Always working in pursuit of improved patient outcomes, Drs. Tamara and Sean Oser, along with their colleague Dr. Kanthi Krishna, are studying the process of transition from pediatric diabetes care to adult diabetes care. I cannot wait to see what comes of this study and I hope lots of SUM readers click through to see if they qualify to participate.

tl;dr: To see if you qualify and to participate in this study about the journey from peds endo care to adult endo care, you can access their survey here:

HERE IS THE SURVEY!  CLICK ON MEEEEEEE!

Feel free to share this survey with your PWD peers so we can help improve quality of life and health outcomes for our community.  And if you’d like a psychedelic Santa gif, you can have that, too.

Mystery Date.

There was a board game marketed to girls back in the 60’s that resurfaced again in the 90’s, and that’s when I met Mystery Date.  It was a silly game where you tried to assemble an outfit for a date and then you opened the little plastic door to see if your outfit matched that of the Mystery Date guy.  (For example: if you had assembled the “beach” outfit and opened the door to reveal the guy dressed for a “formal dance,” you lost … the game, and also 20 minutes of your life to this stupid, sexist game.)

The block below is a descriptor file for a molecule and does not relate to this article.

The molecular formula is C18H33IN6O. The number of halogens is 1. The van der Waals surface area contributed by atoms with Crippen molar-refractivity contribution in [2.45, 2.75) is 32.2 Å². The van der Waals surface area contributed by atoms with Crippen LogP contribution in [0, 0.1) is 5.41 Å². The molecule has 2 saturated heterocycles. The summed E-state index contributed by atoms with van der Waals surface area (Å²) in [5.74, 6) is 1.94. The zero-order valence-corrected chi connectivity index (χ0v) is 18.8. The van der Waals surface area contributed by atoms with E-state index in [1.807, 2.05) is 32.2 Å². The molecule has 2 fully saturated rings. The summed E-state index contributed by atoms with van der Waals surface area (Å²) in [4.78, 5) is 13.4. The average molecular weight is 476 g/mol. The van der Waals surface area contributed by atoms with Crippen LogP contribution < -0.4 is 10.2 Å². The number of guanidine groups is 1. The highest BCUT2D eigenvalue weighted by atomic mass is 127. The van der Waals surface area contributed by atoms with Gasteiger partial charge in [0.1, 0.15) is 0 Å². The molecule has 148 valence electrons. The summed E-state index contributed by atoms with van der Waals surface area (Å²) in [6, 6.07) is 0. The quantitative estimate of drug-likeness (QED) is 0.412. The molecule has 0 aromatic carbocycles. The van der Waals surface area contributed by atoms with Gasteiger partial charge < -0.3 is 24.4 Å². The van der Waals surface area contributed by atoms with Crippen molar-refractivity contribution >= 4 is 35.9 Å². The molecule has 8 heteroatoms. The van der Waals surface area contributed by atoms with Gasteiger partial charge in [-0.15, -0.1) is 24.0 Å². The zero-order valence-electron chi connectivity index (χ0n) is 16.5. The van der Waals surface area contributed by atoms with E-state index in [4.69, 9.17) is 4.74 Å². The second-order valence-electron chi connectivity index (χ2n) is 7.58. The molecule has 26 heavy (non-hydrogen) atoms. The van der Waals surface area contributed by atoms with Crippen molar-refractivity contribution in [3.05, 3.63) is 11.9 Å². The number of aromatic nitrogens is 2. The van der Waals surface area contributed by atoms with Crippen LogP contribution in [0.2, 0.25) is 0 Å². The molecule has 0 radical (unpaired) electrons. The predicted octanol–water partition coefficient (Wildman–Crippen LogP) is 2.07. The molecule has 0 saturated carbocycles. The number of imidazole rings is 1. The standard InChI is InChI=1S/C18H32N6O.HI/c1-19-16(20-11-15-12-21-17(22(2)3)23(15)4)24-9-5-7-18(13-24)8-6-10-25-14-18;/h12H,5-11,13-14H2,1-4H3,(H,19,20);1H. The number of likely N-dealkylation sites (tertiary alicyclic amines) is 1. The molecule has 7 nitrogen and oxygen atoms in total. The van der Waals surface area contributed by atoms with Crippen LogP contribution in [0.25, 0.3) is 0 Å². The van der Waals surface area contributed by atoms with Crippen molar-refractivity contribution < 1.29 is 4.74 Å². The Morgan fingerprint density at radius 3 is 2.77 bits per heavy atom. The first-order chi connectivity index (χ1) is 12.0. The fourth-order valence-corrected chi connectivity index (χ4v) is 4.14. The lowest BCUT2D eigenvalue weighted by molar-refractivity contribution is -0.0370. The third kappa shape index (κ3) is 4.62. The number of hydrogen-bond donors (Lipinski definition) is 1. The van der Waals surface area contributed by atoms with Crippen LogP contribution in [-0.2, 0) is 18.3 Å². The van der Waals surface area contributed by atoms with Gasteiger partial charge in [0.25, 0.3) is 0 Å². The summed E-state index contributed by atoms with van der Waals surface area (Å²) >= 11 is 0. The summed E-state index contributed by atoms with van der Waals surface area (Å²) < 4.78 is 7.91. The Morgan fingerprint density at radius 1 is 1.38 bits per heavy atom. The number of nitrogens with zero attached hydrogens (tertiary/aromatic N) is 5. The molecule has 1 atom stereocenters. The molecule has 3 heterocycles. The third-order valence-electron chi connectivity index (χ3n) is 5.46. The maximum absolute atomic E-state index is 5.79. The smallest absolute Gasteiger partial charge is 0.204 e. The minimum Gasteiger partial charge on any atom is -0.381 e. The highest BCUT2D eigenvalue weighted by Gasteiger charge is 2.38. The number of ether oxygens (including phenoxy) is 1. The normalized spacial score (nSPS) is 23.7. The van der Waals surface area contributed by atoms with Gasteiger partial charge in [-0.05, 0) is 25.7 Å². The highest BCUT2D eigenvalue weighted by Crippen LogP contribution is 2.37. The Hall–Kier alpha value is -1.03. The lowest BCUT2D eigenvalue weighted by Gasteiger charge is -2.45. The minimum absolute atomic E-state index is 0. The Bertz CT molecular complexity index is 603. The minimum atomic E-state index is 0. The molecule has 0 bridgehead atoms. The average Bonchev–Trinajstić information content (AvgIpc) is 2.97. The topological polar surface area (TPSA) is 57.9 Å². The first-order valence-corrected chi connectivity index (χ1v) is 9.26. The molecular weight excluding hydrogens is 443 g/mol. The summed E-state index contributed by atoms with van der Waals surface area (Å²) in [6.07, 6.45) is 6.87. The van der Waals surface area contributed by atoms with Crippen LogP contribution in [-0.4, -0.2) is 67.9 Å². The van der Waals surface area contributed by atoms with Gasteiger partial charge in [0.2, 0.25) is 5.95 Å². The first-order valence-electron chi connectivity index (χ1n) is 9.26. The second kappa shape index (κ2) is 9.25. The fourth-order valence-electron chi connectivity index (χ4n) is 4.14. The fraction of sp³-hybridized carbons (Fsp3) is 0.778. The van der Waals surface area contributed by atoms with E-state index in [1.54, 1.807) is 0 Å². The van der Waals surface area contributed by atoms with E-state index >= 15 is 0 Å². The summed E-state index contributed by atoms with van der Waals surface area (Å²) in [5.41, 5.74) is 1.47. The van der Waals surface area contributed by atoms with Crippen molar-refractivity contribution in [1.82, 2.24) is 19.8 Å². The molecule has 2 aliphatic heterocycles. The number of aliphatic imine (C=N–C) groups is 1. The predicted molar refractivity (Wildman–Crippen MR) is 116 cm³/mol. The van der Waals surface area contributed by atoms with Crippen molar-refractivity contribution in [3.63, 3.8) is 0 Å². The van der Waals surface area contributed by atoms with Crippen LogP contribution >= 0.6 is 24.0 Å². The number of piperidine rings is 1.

But Mystery Date popped into my head for a reason.  Since having my son, I’ve been working to wean myself off the Boston-based care team in pursuit of more hyper-local providers (and because I loathe the arrival/departure board at Joslin).  The promise of pregnancy now the past, I don’t feel the same push to make the long ass drive to Boston in order to meet my medical needs.  So in the last few weeks, I’ve been working to assemble a new, short-drive team of healthcare providers.  I currently have new appointments with an OB/Gyn, a primary care doctor, and am gently shopping for a new endocrinologist.  (I plan to keep seeing the team at Boston to track my existing eye complications, as I don’t want that crap going off the rails.)

Finding new providers is kind of like Mystery Date.  I spend a lot of time combing my insurance company’s website to see who is covered by my plan, then calling those HCPs to see if they are taking new patients, and then getting all of my records shipped from previous providers to the new team.  Then I open the little plastic … I mean, the regular-sized medical office door to see if what I’ve assembled matches what’s being provided.

Finding a new healthcare provider is similar to starting a relationship.  There’s this slightly awkward breaking in period where you are both getting to know one another, and then either the confirmation that, yes, personalities and needs are lining up or NO WAY expectations are way maligned.  For me, I crave a personal relationship with my healthcare team, one that the healthcare system barely makes room for.  Being treated as a whole person provides the best health outcomes for me; it’s important for my team to see my health concerns in the context of real life.

Otherwise, it’s like showing up dressed for the BIG SKI TRIP only to see that your healthcare professional is more into a romantic picnic.  Or worse …  the experience goes full DUD.